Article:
Grandview police can proudly report that 100 percent of the department's 50-some officers have received the specialized Crisis Intervention Team (CIT) training that helps law enforcement understand the mentally ill. But what’s not clear is if the department followed that guidance Sunday when a Grandview officer shot and killed Larry San Nicolas outside his home.
Family members, including grandchildren, watched in horror as the officer fatally shot the 60-year-old husband, father and grandfather. His loved ones were held back as San Nicolas bled on the pavement.
San Nicolas had come out of the house brandishing a sword. Reports suggest that police used a megaphone as they tried to communicate with him. But shouted commands, a norm in policing, can agitate a mentally ill person, potentially raising tensions and escalating a situation until officers are forced to fire their weapons in self-defense.
San Nicolas was a diabetic, his wife said, and he was having a medical reaction to a lack of insulin. Insulin shock is not a rare condition. It’s something that officers can understand and be prepared for encountering.
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The Missouri Highway Patrol is investigating the shooting death and will need time to report its findings. Investigators should consider whether the officer’s training in CIT was adhered to — or not — and why.
New research shows that mandating that an entire police force complete the 40-hour CIT program isn’t considered a best practice. Developing a core group of highly specialized officers who are well-trained to deal with the mentally ill is preferred.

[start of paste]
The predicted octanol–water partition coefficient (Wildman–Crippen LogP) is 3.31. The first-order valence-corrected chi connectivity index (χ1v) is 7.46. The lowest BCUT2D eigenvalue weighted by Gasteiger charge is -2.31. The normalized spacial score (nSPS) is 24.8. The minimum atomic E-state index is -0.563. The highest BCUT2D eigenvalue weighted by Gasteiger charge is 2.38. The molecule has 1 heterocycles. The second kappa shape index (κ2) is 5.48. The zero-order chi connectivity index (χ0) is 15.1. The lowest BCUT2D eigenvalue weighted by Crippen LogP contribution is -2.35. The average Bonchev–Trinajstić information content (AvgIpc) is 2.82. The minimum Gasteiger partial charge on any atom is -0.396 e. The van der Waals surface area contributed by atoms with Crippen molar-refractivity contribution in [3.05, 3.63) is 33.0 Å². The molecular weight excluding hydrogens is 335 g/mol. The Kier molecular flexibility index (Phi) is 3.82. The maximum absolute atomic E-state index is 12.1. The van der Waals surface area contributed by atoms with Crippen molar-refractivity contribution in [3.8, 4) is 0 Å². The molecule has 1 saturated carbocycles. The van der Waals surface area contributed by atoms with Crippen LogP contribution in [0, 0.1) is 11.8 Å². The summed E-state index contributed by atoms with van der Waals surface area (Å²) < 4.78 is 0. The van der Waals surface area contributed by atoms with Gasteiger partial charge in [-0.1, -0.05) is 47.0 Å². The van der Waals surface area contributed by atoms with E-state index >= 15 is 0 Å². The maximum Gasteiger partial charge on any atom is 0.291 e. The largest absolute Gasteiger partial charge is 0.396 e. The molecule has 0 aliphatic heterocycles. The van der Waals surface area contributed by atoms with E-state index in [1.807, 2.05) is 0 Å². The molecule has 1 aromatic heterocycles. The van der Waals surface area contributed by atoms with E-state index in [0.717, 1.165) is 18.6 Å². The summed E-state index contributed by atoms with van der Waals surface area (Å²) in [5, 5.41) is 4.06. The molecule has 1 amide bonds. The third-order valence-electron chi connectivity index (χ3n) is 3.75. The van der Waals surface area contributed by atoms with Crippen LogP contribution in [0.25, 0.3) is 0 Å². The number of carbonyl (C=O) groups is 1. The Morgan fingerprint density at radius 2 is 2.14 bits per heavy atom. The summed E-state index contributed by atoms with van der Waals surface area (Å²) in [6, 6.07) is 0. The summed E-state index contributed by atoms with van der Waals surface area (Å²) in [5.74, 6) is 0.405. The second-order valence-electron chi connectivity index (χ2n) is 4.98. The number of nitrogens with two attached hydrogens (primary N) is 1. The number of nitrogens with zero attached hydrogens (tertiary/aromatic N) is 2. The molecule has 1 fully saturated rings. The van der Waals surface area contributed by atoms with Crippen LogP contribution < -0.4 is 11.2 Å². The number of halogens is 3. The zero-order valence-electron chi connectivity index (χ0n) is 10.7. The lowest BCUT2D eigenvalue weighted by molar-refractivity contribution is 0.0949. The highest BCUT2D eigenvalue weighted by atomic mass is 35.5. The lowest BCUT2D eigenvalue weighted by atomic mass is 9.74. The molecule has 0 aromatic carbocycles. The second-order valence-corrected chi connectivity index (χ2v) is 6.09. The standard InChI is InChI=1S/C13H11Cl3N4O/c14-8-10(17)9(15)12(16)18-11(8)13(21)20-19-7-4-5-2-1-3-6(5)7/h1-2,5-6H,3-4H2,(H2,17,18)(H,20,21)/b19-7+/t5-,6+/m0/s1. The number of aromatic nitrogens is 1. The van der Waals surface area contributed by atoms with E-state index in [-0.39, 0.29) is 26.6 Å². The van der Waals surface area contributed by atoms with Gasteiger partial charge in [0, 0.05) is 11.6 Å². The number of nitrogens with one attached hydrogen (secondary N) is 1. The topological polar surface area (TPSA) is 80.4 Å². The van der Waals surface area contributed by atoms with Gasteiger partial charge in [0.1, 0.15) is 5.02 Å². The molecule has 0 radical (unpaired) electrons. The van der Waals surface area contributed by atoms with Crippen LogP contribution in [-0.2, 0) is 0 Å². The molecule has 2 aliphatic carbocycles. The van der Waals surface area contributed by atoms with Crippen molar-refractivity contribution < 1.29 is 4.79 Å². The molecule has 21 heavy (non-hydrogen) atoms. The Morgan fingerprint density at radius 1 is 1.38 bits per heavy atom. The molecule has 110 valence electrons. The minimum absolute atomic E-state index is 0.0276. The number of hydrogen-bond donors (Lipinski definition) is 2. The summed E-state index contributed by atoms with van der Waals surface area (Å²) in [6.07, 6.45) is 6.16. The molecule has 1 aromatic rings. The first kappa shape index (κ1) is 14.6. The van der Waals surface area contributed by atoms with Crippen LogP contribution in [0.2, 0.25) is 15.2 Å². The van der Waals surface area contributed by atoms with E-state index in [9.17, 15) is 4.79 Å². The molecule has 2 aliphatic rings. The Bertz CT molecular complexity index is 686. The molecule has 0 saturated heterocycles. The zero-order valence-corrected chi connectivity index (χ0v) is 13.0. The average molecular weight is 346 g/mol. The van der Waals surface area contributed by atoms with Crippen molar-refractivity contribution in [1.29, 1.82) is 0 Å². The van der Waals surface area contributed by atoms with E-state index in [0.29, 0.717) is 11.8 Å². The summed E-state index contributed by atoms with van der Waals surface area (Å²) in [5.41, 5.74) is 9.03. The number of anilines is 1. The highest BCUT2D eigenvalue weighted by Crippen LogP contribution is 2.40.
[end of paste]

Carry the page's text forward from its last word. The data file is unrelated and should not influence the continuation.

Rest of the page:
Grandview, though, has a relatively small police department. And It's commendable that every officer has completed this important training program. But the question is whether the department failed to develop a core team of officers with a higher level of expertise and contacts in the mental health community. Where were those officers on Sunday?
The Kansas City area has long been a leader in such training. The International CIT Conference will convene here in mid-August.
But there is growing concern that by mandating training, departments inadvertently dilute the impact. Not every officer is the best fit for the SWAT squad. And not every officer is well-suited to develop an expertise in handling mental health issues.
Kansas City’s new police chief has expanded the specialized CIT squad to five officers. In November, the Kansas City Police Department is rolling out an 18-hour mental health training program. All officers will receive that baseline training, and the department will maintain its core specialized team. The department is also developing CIT programming for mental illness in youth and the elderly.
A hard truth is that mental illness is widespread across our cities and neighborhoods. Training that prepares police for these emergency situations is crucial.
Otherwise, the haunting words of San Nicolas' wife will be repeated again and again by other grieving families: "Why did you have to shoot him?"